Studies confirm soda's tie to obesity firmly tie sugary drinks to obesity
New research powerfully strengthens the case against soda and other sugary drinks as culprits in the obesity epidemic.
A huge, decades-long study involving more than 33,000 Americans has yielded the first clear proof that drinking sugary beverages interacts with genes that affect weight, amplifying a person's risk of obesity beyond what it would be from heredity alone.
This means that such drinks are especially harmful to people with genes that predispose them to weight gain. And most of us have at least some of these genes.
In addition, two other major experiments have found that giving children and teens calorie-free alternatives to the sugary drinks they usually consume leads to less weight gain.
Collectively, the results strongly suggest that sugary drinks cause people to pack on the pounds, independent of other unhealthy behavior such as overeating and getting too little exercise, scientists say.
That adds weight to the push for taxes, portion limits like the one just adopted in New York City, and other policies to curb consumption of soda, juice drinks and sports beverages sweetened with sugar.
Soda lovers do get some good news: Sugar-free drinks did not raise the risk of obesity in these studies.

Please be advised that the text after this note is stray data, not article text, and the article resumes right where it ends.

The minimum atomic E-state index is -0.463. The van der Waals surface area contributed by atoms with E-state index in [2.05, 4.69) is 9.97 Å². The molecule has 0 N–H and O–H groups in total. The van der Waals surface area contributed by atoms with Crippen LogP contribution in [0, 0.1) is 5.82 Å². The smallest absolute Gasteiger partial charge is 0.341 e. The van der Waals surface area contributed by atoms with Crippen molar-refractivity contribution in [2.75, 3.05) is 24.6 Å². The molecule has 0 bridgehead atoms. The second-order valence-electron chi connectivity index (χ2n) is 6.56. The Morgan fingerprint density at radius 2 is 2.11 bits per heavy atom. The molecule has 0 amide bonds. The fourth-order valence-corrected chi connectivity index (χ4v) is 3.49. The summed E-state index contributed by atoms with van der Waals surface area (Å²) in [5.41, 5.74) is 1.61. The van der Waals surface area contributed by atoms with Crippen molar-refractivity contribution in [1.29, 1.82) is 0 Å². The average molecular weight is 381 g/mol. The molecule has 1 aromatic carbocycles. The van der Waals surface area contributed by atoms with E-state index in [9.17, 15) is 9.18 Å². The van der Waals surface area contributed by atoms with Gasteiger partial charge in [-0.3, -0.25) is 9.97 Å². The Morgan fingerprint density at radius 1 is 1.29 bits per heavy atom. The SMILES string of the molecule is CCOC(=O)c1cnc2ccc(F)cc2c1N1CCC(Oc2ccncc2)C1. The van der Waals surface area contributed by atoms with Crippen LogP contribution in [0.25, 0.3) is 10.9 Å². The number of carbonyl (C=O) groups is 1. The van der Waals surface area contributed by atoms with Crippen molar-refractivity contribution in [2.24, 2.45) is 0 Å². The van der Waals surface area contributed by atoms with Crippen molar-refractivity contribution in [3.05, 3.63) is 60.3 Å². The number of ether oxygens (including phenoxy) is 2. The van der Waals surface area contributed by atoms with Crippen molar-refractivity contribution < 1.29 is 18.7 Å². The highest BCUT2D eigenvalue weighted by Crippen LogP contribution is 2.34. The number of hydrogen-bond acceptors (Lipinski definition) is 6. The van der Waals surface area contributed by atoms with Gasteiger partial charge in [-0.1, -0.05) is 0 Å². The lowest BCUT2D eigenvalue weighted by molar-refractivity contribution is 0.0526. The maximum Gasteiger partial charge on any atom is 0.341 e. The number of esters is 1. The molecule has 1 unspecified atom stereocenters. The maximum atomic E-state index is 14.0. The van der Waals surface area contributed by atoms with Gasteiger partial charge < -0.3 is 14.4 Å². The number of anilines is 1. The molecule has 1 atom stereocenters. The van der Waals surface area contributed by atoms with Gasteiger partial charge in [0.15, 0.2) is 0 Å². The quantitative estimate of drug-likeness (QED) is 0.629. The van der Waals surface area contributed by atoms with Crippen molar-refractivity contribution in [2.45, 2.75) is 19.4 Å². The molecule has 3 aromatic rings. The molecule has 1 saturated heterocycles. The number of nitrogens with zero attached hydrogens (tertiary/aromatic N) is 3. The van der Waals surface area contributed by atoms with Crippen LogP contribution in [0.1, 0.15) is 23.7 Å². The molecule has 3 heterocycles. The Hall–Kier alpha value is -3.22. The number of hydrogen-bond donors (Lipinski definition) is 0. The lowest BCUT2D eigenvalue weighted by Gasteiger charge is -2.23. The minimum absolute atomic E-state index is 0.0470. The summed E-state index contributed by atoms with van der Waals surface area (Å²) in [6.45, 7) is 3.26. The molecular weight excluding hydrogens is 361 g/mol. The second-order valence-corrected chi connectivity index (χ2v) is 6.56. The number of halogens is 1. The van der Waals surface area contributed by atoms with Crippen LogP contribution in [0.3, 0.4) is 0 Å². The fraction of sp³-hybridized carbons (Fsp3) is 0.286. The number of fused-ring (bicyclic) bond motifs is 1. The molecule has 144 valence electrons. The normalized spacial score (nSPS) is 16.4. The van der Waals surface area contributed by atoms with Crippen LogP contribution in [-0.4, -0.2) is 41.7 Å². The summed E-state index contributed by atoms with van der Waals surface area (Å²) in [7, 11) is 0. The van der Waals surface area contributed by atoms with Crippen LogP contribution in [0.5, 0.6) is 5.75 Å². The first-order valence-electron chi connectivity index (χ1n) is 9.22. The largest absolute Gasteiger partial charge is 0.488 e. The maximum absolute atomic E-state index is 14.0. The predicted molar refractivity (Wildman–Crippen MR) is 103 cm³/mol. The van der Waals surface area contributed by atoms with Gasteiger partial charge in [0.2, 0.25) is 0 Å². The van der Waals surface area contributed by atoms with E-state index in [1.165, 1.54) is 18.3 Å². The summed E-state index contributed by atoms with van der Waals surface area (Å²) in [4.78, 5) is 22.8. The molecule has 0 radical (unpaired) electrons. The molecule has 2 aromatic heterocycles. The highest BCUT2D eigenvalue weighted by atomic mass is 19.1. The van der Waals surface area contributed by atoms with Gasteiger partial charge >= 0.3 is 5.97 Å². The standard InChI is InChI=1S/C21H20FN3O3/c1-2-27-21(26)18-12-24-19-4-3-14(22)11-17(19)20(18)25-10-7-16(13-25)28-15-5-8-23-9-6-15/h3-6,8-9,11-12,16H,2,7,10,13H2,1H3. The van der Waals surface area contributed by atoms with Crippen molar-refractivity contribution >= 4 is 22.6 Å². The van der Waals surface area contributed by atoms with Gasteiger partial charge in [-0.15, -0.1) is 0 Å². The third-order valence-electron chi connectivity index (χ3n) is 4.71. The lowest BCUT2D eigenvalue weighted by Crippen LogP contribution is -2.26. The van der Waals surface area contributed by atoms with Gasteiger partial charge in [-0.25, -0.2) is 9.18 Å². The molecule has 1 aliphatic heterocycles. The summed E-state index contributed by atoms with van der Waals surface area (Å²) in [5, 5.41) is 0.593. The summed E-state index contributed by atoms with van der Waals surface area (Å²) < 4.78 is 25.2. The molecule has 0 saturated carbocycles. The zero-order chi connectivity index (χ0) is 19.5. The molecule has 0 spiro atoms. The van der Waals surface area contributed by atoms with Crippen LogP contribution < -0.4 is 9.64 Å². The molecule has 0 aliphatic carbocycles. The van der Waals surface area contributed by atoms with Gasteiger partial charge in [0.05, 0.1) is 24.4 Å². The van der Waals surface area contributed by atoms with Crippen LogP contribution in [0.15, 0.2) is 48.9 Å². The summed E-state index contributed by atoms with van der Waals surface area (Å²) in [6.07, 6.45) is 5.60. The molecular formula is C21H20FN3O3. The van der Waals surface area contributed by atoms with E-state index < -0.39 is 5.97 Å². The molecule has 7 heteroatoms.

"You may be able to fool the taste" and satisfy a sweet tooth without paying a price in weight, said an obesity researcher with no role in the studies, Rudy Leibel of Columbia University.
The studies were being presented Friday at an obesity conference in San Antonio and were published online by the New England Journal of Medicine.
The gene research in particular fills a major gap in what we know about obesity. It shows how behavior combines with heredity to affect how fat we become.
- Photo gallery: Tornado rips Oklahoma suburb
- Huge tornado hits Oklahoma City suburb, kills...
- Top scandals and controversies of each United...
- Journalists criticize Obama administration,...
- Mile-wide tornado churns through Oklahoma...
- Oklahoma, other tornado-hit states brace for...
- Fly a flag for Cody: Army confirms Utah man...
- Measles surges in UK years after flawed...
- Mitt Romney talks IRS, AP records,... 65
- Associated Press CEO calls records... 23
- White House insists Obama was not... 22
- Journalists push back against Obama... 21
- House chairman sees IRS targeting as... 16
- Republicans try to link IRS scandal,... 12
- Tea party looks to take advantage of... 12
- Supreme Court to weigh in on... 12